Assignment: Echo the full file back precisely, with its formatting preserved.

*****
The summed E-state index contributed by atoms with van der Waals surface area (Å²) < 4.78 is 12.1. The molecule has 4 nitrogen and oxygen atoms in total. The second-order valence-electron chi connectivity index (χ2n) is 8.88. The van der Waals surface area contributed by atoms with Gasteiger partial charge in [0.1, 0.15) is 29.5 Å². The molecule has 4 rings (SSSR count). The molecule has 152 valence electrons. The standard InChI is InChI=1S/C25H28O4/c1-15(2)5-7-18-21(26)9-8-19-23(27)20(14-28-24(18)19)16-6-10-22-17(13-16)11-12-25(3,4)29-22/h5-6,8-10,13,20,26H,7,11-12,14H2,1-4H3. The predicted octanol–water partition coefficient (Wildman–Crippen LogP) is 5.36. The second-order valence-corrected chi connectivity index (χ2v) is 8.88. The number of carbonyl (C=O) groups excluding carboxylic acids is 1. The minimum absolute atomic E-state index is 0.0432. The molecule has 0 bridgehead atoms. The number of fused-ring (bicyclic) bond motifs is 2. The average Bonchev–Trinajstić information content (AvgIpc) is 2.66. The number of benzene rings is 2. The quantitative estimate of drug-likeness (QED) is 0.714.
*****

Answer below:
The summed E-state index contributed by atoms with van der Waals surface area (Å²) < 4.78 is 12.1. The molecule has 4 nitrogen and oxygen atoms in total. The second-order valence-electron chi connectivity index (χ2n) is 8.88. The van der Waals surface area contributed by atoms with Gasteiger partial charge in [0.1, 0.15) is 29.5 Å². The molecule has 4 rings (SSSR count). The molecule has 152 valence electrons. The standard InChI is InChI=1S/C25H28O4/c1-15(2)5-7-18-21(26)9-8-19-23(27)20(14-28-24(18)19)16-6-10-22-17(13-16)11-12-25(3,4)29-22/h5-6,8-10,13,20,26H,7,11-12,14H2,1-4H3. The predicted octanol–water partition coefficient (Wildman–Crippen LogP) is 5.36. The second-order valence-corrected chi connectivity index (χ2v) is 8.88. The number of carbonyl (C=O) groups excluding carboxylic acids is 1. The minimum absolute atomic E-state index is 0.0432. The molecule has 0 bridgehead atoms. The number of fused-ring (bicyclic) bond motifs is 2. The average Bonchev–Trinajstić information content (AvgIpc) is 2.66. The number of benzene rings is 2. The quantitative estimate of drug-likeness (QED) is 0.714.